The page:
By Rob Hardy Ingredients

10 pounds brewers polished rice (60% polish) 2 1/2 pounds Kome Koji rice – frozen – keep it in the freezer between additions 2 gallons water 1 teaspoon 88% lactic acid 1 package WYeast #9 sake yeast Yeast nutrient

You can buy all the ingredients as a kit from F. H. Steinbart in Portland, Oregon or online at:

The Process

Shubo: Wash, soak for 1 hour and steam 1½ cups of rice for 1 hour. Remove from heat and cool.

In a large sterilized mixing bowl add 2 cups of water, activated yeast culture, cooled rice, and ¾ cup koji and 1 teaspoon of lactic acid. Mix the ingredients and leave lightly covered at room temperature for 7 days. Stir, smell, and taste your shubo starter from time to time – all while maintaining sterile conditions (meaning sterilize all spoons or equipment you use to stir the shubo).

Hatsuzoe – first addition: On day 8 transfer your shubo to your sterilized primary fermenter with fermentation lock. Stir it and add 1 cup of koji – this can be straight from the freezer – it will thaw quickly. On day 9 wash, soak, and steam 2¾ cups of rice, cool it, and add it to the fermenter along with 2 cups of water.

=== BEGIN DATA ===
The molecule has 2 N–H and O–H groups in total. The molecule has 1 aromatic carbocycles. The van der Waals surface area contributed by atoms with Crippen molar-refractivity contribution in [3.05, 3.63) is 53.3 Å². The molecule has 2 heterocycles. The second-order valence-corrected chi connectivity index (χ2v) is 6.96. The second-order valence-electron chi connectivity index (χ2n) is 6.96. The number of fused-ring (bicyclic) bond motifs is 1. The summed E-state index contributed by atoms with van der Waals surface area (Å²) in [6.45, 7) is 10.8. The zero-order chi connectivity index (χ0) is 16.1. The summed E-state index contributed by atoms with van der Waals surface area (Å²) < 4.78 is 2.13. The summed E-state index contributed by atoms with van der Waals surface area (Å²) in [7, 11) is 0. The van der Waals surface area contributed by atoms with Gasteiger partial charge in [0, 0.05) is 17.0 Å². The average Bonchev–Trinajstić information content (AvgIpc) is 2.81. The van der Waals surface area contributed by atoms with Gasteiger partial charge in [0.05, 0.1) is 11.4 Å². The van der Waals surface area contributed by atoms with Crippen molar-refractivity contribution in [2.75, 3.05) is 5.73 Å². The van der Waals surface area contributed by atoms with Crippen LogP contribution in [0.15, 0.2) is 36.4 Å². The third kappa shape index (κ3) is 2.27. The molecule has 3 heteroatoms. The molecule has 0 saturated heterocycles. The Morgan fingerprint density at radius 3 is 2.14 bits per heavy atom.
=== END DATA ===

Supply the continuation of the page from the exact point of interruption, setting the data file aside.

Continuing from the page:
Nakazoe – second addition: On day 10 add 1½ cups of koji and stir. On day 11 wash, soak and steam 6 cups of rice, cool it and add to the fermenter along with 8¾ cups of water.

Tomezoe – third addition: On day 12 add 3 cups of koji and stir. On day 13 wash, soak, and steam the remaining rice – about five pounds. Add the cooled rice to your fermenter along with 17 cups of water – stir.

All fermentation should be in a cool place—45-50°F or so— basement, unheated garage, or a refrigerator set to the appropriate temperature all work.

On day 31, transfer the sake off the spent rice grains into a second sterile fermenter, using a mesh bag to separate the rice from the sake – this will help clarify the sake and is a process known as racking.

On day 51, clarify the sake with bentonite - a special type of highly refined clay sold by winemaking and brewing supply retailers – if you are clarifying. Not all sake needs to be clarified – this is the brewer’s choice!

On day 61, siphon the sake off the sediment, bottle and heat the bottles in hot water to 140°F. Once they reach 140°F, they are fully pasteurized. I reuse screw-top wine bottles – they work great. Seal the bottles while hot, and age in a dark place for six weeks to two months. Then drink and enjoy!


Rob Hardy has been taking on absurd food challenges for many years, from growing giant pumpkins to now making sake. His wife is concerned by what may be next as they continue to remodel their antique farmhouse in Topsfield. Rob can be reached at